Monday, September 7, 2009

So you've decided to try working from home

Anyone can be successful working from home. After spending twenty years in the bricks and mortar world, I have been successfully telecommuting for the past six years. I have worked in a virtual call center for financial services, worked with an online tutoring company, blogged, evaluated web searches, and writing for a grassroots outreach effort. You can do this too; first you need to ask yourself a few questions

1. Do I want a part time or full time income?

2. What are my marketable skills (writing, customer service, technical support, web designing, tutoring, sales………..

3. Do I want to be an employee or independent contractor (Employee means the company you work for deducts all your taxes, Social security, etc. from your paycheck. This in turn usually gives them the right to hold you to a scheduled work time with direct (remote) supervision. An independent contractor (IC) contracts with a company to perform specific duties. They pay you a flat rate, sometimes an hourly rate for services performed. The contractor is responsible to manage or pay their own taxes. If you are an IC you are not eligible for unemployment or workers’ compensation. Think in terms of employing a personal assistant (employee) to answer your phone on specified days/hours with specific instructions on what duties they would perform versus a web designer (IC) you contract with to build a web site for your business. You might still pay this person hourly but other than achieving your goal, you will not be supervising them or even telling them how to do the job. If you are working for yourself you may want to consult a tax professional on the benefits of forming a sole proprietorship or even a corporation. For more information on employee vs. IC see,,id=99921,00.html

4. Do I want or need a flexible schedule or do I prefer a structured environment?

5. What type of home office do I have: Depending on your job path, you will need to create a business environment. This could be your lap top outside in your garden, or a more formal secluded place in your home. Friends have converted closets, basements; personally I have a guest bedroom that doubles as my office. What you use will primarily depend on the job you are doing. For example if you are writing or blogging, the laptop in the garden is perfect. Now if you are an employee performing technical support via phone for a large cable company, they will be pickier. Many require a land line phone (some use Avaya type systems), a headset (type USB vs. analog will depend on the software your employer or contractor is using, a computer, and a noise free environment. Many customer service or technical support employees are required to consistently demonstrate a professional quiet background. Translation – no dogs barking, babies crying, television in the background……………………you should get the picture now.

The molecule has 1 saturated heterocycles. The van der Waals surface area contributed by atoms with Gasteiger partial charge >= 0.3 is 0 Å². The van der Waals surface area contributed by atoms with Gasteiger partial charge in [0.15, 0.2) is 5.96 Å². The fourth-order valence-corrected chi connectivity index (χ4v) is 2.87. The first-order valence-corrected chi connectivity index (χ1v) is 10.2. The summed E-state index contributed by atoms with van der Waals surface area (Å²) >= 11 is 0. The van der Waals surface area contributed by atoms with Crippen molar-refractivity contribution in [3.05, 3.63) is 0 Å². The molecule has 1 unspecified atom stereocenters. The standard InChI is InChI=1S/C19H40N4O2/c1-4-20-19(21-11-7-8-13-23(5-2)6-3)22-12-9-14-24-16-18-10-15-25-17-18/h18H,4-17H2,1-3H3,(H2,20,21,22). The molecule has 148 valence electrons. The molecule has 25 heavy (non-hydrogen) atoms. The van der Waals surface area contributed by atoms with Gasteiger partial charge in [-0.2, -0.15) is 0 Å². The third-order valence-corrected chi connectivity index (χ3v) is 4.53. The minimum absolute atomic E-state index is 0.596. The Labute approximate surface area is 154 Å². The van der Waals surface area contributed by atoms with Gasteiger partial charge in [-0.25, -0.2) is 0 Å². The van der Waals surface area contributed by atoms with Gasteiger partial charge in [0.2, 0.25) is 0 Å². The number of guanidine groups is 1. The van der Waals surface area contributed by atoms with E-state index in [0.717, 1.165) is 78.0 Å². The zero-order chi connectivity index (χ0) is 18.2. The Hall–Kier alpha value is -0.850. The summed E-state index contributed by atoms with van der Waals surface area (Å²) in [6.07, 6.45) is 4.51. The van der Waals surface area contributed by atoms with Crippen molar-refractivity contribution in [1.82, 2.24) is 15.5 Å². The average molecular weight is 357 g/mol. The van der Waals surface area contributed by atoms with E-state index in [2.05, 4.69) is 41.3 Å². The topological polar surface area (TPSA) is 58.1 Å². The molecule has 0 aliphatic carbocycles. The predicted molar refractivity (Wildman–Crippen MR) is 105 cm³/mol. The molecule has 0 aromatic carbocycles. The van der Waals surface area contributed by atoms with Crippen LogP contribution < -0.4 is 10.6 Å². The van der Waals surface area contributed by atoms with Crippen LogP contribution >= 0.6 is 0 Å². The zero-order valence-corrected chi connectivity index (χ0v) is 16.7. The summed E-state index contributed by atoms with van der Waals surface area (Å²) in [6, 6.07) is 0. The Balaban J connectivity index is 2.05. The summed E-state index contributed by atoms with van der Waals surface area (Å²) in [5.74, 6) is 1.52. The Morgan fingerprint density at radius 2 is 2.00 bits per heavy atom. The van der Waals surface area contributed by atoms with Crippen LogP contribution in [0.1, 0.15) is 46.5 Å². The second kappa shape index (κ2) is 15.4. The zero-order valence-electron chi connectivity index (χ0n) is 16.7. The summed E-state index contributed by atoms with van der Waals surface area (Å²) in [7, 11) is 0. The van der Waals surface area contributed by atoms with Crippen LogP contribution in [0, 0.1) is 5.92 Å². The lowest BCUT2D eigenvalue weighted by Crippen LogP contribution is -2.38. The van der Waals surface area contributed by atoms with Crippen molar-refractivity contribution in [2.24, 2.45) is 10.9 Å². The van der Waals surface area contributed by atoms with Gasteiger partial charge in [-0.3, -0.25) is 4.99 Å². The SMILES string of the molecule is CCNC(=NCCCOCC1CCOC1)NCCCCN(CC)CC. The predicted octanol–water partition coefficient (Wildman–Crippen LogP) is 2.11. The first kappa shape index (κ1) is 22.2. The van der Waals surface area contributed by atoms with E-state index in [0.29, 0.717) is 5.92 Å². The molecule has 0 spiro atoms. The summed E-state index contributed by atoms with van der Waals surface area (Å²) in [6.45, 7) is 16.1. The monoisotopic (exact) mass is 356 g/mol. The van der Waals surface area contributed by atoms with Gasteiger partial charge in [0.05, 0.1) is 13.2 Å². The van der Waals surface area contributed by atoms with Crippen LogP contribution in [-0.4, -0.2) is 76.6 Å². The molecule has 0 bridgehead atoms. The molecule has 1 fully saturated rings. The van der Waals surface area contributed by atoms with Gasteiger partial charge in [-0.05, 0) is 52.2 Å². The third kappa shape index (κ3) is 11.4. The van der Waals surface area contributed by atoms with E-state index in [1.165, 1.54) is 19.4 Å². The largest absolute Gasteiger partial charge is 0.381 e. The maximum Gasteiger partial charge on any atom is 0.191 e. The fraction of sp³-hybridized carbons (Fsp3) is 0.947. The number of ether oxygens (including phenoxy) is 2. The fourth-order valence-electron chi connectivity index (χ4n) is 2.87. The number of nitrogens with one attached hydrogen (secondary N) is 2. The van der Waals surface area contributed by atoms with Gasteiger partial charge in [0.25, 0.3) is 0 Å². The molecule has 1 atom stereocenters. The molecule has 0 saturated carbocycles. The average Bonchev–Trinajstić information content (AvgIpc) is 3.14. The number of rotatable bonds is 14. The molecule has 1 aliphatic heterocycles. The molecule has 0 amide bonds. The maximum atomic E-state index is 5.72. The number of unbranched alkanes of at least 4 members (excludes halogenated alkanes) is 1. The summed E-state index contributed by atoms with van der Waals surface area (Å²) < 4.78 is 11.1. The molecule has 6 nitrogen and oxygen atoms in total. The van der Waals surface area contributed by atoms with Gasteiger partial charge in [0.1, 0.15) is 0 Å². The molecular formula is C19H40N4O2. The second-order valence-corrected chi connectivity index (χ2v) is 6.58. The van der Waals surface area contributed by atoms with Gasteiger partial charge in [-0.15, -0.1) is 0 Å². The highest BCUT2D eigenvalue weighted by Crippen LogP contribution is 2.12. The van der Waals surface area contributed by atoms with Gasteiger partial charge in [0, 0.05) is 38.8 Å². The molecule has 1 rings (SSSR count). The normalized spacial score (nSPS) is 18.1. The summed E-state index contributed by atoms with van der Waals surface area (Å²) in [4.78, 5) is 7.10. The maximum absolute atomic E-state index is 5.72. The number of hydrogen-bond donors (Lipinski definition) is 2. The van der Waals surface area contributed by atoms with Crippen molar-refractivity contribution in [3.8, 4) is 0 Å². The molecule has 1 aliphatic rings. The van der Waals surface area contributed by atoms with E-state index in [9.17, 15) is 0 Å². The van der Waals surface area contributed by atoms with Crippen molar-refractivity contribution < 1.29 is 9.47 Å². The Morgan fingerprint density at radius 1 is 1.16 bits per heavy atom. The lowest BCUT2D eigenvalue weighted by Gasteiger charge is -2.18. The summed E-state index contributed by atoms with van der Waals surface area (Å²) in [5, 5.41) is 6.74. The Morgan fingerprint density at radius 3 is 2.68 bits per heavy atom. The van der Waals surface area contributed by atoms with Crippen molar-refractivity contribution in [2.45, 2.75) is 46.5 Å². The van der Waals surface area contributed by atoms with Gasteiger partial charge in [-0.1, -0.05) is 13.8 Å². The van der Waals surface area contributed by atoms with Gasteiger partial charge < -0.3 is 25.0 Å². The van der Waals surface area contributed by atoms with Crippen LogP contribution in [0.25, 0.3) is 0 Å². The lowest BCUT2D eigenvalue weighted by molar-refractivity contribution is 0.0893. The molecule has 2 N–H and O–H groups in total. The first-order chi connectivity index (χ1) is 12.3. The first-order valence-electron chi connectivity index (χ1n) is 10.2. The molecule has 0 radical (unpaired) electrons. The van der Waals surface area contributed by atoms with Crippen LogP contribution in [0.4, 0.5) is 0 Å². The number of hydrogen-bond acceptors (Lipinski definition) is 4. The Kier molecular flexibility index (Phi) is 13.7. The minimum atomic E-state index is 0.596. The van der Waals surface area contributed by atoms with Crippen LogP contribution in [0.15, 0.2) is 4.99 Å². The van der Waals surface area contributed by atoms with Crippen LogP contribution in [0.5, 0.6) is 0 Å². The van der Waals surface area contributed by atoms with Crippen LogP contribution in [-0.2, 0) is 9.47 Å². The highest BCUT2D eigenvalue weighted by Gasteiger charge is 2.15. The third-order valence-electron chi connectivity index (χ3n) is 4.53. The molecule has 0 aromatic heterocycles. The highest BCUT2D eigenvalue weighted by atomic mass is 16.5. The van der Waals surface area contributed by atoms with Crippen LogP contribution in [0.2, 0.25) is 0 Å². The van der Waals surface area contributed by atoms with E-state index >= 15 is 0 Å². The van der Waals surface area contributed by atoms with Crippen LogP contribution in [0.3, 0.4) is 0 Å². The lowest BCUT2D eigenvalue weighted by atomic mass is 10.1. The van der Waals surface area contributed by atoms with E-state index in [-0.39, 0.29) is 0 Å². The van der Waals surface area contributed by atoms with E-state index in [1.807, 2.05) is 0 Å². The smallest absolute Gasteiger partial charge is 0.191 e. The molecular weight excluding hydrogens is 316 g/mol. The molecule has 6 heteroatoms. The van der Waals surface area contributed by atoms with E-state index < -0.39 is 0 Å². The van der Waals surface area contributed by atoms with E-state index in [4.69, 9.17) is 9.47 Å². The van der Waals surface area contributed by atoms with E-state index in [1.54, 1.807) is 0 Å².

6. How much money can I make? It is very varied and really depends on the skills you have to offer. It is important to remember that you are not going to get rich overnight by doing something legal. As a web designed you will need to market yourself and charge the going rate or even slightly lower to attract clients. Writing and blogging again will vary depending on what type of writing you are doing. Individual bloggers can get paid by the word or a flat fee per article. Many writing jobs require you submitting samples of published work. Customer service or sales jobs are by far the easiest to come by. CSR’s usually work P/T at rates from an average of $9.00 to $12.00 per hour. Sales have the potential for more based on incentives.

7. Research the company you are applying to. Don’t just read the available jobs and what the salary is. Read about the company. Is this something you can see yourself doing? If not, move on.
8. How do I know who is legit? Do your own research, Better Business Bureau, research the owner of the web site through or other sources, check for complaints through sites like , and ask questions in virtual forums. Remember if it’s too good to be true it probably is. No one legitimate is going to pay you $25 hour to surf on the web or chat in a chat room. They might pay you $12. per website to critique and write a report after viewing them. Never pay for a job, same as in the B & M world. Legitimate companies will hire you without a fee. Having said there are a few exceptions, some call centers may require you to pay for the background check, others may require you purchase a particular piece of equipment (this is a personal decision if you want to do that).

Check back next week for how do I get these jobs. In the meantime check out my favorite work from home forums.

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